Everything you need to know CNC lathe – Ultimate Guide
For those new to the industry, the variety, size and specialities of CNC (computer numerical control) machines used in manufacturing can be mind-boggling — from lathes, milling and multi-axis machines to other machine tools.
To help you better understand what each tool is used for and how to use them, we are starting a new series on CNC machine tools basics.
In this article, we will focus on CNC lathes, including the following:
— Definition of CNC lathe
— CNC lathe parts
Use of CNC lathes
Programming CNC lathe
– Type of CNC lathe
— The price of CNC lathes
– Example of CNC lathe
Lathes are considered the mainstay of manufacturing and have been in existence since the 19th century. Unlike their predecessors, today’s CNC lathes are more complex and automated.
They power factories around the world for a wide range of applications.
What is a CNC lathe? First, CNC stands for computer numerical control, which is a machine operated by a computer system. CNC lathes operate according to precise design instructions to process parts to exact specifications. A CNC lathe is a machine tool in which a material or part is held in place and rotated by the spindle because the cutting tool working on the material is mounted on and moves on the various axes. A simple CNC lathe runs on two axes with the cutting tools in fixed positions on the tool towers at 8 to 24 stations. The rotating action of the workpiece is called turning. This is why certain types of CNC lathes are called CNC lathes. CNC lathes can produce accurate circles with OD and ID. According to the needs of different industries, the machine can process a variety of different types of structures. They are commonly used in the oil and gas, automotive, aerospace, medical, electronics, mining, power plants, steel and paper mills, and shipbuilding industries.
A CNC lathe, operated using a computer numerical control (CNC) system and providing precise design instructions, is a machine tool in which materials or parts are clamped and rotated by a spindle, while the cutting tool for processing the material installs and moves various axles.
CNC lathes are typically used for machining parts where the material/part is clamped and rotated, while cutting tools are fixed mounted for OD (outside diameter) and ID (inside diameter) operations, such as shafts and pipes. They are ideal for parts that have the same symmetry around an axis that can be clamped in the spindle (i.e., radial clamped).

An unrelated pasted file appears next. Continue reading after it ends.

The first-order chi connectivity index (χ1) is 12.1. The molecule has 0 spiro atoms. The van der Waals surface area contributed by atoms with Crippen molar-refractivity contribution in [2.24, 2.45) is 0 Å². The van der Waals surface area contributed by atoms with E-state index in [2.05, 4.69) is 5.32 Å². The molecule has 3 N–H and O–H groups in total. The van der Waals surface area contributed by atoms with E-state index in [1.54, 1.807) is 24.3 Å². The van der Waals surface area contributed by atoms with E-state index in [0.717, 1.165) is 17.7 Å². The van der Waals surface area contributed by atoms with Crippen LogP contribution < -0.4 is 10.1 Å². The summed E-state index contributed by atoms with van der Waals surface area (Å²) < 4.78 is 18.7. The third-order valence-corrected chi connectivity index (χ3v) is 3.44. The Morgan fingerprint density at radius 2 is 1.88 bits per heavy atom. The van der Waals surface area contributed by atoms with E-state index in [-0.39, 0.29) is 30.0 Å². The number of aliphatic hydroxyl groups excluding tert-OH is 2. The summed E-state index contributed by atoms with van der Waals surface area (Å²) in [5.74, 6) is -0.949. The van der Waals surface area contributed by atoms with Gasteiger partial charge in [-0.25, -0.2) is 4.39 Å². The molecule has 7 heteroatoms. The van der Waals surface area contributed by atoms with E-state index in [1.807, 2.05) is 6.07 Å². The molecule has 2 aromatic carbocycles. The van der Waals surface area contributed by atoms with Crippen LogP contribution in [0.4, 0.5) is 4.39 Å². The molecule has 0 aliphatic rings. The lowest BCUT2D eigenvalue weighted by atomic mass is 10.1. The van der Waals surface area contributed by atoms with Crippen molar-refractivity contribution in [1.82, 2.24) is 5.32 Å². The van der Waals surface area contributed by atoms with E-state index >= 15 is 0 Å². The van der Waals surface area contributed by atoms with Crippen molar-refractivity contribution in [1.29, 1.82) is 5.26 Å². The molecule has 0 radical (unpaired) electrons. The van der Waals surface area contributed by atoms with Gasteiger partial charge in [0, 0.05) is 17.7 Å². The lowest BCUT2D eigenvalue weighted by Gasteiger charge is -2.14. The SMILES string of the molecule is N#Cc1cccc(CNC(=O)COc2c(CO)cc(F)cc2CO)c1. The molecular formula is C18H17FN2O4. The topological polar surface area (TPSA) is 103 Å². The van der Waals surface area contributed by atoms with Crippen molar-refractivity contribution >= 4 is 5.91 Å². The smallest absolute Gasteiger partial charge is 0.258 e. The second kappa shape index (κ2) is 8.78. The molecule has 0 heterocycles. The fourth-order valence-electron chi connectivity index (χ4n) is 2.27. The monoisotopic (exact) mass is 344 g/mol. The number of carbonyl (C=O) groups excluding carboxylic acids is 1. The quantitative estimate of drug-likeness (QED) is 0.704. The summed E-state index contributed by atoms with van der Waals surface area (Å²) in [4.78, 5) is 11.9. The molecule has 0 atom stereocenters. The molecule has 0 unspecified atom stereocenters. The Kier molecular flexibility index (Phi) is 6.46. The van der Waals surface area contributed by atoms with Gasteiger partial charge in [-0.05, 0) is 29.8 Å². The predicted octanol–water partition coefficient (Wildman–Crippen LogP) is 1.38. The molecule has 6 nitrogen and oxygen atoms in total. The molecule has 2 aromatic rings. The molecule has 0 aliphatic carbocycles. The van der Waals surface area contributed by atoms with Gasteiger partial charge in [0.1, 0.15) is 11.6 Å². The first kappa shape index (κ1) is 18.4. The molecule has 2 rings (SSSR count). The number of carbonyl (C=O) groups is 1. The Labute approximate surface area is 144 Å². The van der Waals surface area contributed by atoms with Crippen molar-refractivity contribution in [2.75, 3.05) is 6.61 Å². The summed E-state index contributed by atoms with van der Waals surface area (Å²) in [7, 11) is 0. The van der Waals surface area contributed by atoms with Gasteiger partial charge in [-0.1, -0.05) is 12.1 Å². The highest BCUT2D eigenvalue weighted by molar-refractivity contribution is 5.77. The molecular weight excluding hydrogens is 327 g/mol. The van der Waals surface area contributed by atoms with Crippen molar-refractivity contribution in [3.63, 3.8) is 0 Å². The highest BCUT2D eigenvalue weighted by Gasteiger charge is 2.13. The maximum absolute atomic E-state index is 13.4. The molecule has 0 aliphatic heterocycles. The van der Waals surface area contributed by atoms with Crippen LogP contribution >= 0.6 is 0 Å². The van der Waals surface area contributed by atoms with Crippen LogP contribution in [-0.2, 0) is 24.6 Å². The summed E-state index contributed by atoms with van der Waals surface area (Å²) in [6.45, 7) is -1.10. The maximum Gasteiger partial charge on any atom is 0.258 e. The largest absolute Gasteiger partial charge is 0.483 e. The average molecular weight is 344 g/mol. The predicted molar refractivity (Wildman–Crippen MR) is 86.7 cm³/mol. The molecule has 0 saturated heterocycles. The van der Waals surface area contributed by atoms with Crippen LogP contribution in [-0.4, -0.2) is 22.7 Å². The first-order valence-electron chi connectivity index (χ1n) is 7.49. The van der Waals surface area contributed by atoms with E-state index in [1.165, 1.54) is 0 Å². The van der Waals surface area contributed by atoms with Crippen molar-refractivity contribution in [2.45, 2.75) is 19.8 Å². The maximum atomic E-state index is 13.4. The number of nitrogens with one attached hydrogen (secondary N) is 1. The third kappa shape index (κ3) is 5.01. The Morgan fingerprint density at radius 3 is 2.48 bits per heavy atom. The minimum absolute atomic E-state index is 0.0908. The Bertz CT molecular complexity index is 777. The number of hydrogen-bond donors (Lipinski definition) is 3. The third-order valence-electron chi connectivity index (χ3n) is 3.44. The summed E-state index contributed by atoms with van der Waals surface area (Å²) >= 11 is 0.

A simple CNC lathe runs on axis 2 with the cutting tools in fixed positions on the tool towers at stations 8 to 24. The rotary action of parts is called “turning”, so certain types of CNC lathes are called CNC lathes.
Milling (where the tool moves around a fixed workpiece), boring, and tapping (a tool that cuts threads in a hole) the tool is usually driven by a separate drive system in the turret. Depending on the application, the life tool (i.e. active tool) is mounted for axial or radial operation. These can be found in 3-axis CNC lathes or CNC lathes.
Lathes with additional options (such as y-axes, auxiliary spindles, or specially selected automation options) are often called turning centers. These sophisticated machines are capable of machining complex parts — these go beyond standard OD and OD turning operations, and can combine milling, drilling, and tapping operations to complete parts in one setting. From raw material to finished product, this all-in-one machine tool significantly improves productivity.
Types of CNC lathes
CNC lathes are classified by number of shafts. They have different shafts and can produce more complex parts without having to manually switch machines or tools. Different axes affect the positioning, rotation and proximity of machined parts or tools during machining.
This basic CNC lathe has two linear axes and can perform OD/ID, basically cylindrical and end machining, or drilling and tapping in the center of a part. It has an X and Z axis and does not allow milling.
Three axis CNC lathe
Using a 3-axis CNC lathe, the addition of a C-axis and Life Tool system allows parts to be positioned to perform standard milling operations, boring and tapping operations. Spiral milling operations that require slow synchronous rotation of the workpiece are possible.
Four axis CNC lathe
The 4-axis machine tool has a Y-axis added so it can perform eccentric machining operations. The fourth axis is suitable for more irregular and complex lathes.
Five-axis CNC lathe
In the 5-axis lathe, a second cutter tower was added to the 3-axis CNC lathe. Such a machine would have two axes at each upper and lower turret, plus a C-axis on the rotating spindle. This allows two tools to be used on the part at the same time, thus greatly increasing machining speed.
More than 6 axis CNC lathe
For more than five axes, the arrangement may include the following: two C-axes, main axis and second axis; Two turrets, one up and down, each with two straight spindles; The upper turret has a Y-axis; The second spindle can move towards the spindle to pick up parts. There are even machines with more than eight axes. However, 8-axis lathes are highly sophisticated and complex machines that usually do not require daily manufacturing requirements.